After Christmas, I came across a series of documents, the Joint Army Navy Intelligence Studies (JANIS). I published a spreadsheet of that document set, and will also post about it at a later date with a bit more context. (Update: JANIS post now up.)
On Twitter, that triggered a question by Mark Stout, an intelligence historian and a former intelligence analyst with the State Department and the CIA, as he was wondering whether National Intelligence Surveys (NIS) had been declassified and released. In part, this blog post is a longer answer to that question, while also sharing the spoils in general.
I hadn’t come across the NIS document set previously, but on a quick search found a group of three documents from 1974:
- USSR General Survey: Country Profile (Original classification FOUO)
- USSR General Survey: The Society (Originally Classified)
- USSR General Survey: Government and Politics (Originally Secret)
This gives some clues to the structure of these documents. They are split into multiple sections, covering various aspects of the target countries.
But what exactly is the purpose of these documents? Helpfully, there’s an instruction guide describing the program and the products, as it was intended in 1951. To quote the document:
The NIS is a concise digest of basic intelligence required by the Depart of Defense for strategic planning and high level operation planning, and by the Department of State for use in formulating and executing U.S. foreign policy. It also serves other Government agencies which require it for the accomplishment of their missions.
Each country is also assigned a NIS number, which seem to have persisted through the life of the program. Documentary evidence suggests the NIS program was terminated in 1973. A near-complete list of NIS numbers can be found from the standard instruction document linked previously. These can be helpful if you’re hunting for more NIS products for specific countries from the archive.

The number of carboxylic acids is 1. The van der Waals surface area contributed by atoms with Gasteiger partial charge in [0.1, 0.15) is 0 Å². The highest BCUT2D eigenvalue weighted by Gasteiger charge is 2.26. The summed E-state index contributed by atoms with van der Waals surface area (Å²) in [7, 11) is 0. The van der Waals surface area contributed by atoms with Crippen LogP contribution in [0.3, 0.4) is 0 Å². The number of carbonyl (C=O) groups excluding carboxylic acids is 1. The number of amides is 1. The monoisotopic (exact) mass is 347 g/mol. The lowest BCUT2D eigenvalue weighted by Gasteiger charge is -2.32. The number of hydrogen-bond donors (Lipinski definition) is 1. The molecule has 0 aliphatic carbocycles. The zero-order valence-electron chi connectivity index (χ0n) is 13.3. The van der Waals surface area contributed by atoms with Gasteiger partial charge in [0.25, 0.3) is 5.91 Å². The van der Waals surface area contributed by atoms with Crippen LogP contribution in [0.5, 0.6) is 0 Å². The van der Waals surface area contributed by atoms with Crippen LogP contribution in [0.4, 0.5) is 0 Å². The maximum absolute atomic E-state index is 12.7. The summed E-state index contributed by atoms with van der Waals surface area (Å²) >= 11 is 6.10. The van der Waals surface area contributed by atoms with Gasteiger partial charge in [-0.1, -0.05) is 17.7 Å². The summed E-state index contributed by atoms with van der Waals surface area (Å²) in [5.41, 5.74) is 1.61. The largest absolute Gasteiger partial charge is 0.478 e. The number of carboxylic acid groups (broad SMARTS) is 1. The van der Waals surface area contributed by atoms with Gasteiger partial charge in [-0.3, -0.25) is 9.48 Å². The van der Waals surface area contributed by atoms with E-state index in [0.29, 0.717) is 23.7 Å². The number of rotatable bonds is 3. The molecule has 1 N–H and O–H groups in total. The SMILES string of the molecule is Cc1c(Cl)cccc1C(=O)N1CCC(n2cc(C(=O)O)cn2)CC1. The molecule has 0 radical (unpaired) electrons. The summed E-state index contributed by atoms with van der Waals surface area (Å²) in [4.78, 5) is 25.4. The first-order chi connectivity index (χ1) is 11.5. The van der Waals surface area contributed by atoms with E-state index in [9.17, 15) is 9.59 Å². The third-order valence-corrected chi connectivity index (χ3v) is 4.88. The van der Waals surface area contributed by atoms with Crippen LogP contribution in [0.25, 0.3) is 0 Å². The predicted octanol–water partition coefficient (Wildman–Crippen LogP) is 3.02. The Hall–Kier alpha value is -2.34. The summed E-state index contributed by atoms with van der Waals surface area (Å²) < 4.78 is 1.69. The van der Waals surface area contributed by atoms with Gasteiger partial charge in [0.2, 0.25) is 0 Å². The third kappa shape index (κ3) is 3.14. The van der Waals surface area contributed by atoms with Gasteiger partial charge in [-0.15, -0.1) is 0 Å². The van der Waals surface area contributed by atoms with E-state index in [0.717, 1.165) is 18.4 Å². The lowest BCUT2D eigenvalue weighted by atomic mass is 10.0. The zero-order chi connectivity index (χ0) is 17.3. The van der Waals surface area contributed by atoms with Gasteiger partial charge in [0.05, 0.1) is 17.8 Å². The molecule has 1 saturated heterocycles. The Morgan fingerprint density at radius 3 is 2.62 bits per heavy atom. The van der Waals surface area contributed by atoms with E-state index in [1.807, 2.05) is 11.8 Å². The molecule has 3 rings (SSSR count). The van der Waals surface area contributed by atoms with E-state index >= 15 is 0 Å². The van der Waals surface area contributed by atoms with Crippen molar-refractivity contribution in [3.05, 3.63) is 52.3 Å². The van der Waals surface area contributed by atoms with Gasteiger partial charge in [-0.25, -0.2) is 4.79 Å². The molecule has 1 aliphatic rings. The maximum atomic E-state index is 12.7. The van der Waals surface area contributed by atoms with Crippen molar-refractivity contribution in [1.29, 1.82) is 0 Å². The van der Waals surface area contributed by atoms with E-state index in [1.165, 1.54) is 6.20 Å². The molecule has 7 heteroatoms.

Scanning a bit deeper into the CIA archive today, I hit what seemed like the mother lode of NIS products. The spreadsheet embedded below contains today’s findings, but the list is probably not yet a complete representation of everything that may still be hiding at the bottom of the archives without proper metadata. I also haven’t gone through each of the links individually to confirm they link the full product and not just a cover page or such.
Will keep exploring this further when time permits. In a later post, I’ll come back to the NIS precursors, the JANIS products from 1940s. (Update: JANIS post now up.)
Update, January 7th: Mark Stout reached out with additional information on the NIS program. In 2014, CIA responded to a FOIA request for “National Intelligence Survey Program, 1948-1968“, a publication in the History Series of the Directorate of Intelligence. The historical account covers the origins back to the JANIS program, up to the program status in 1968. One interesting detail is that the history mentions the founding of the NIS Basic Intelligence Factbook, which went on to become the CIA Factbook that is still in existence.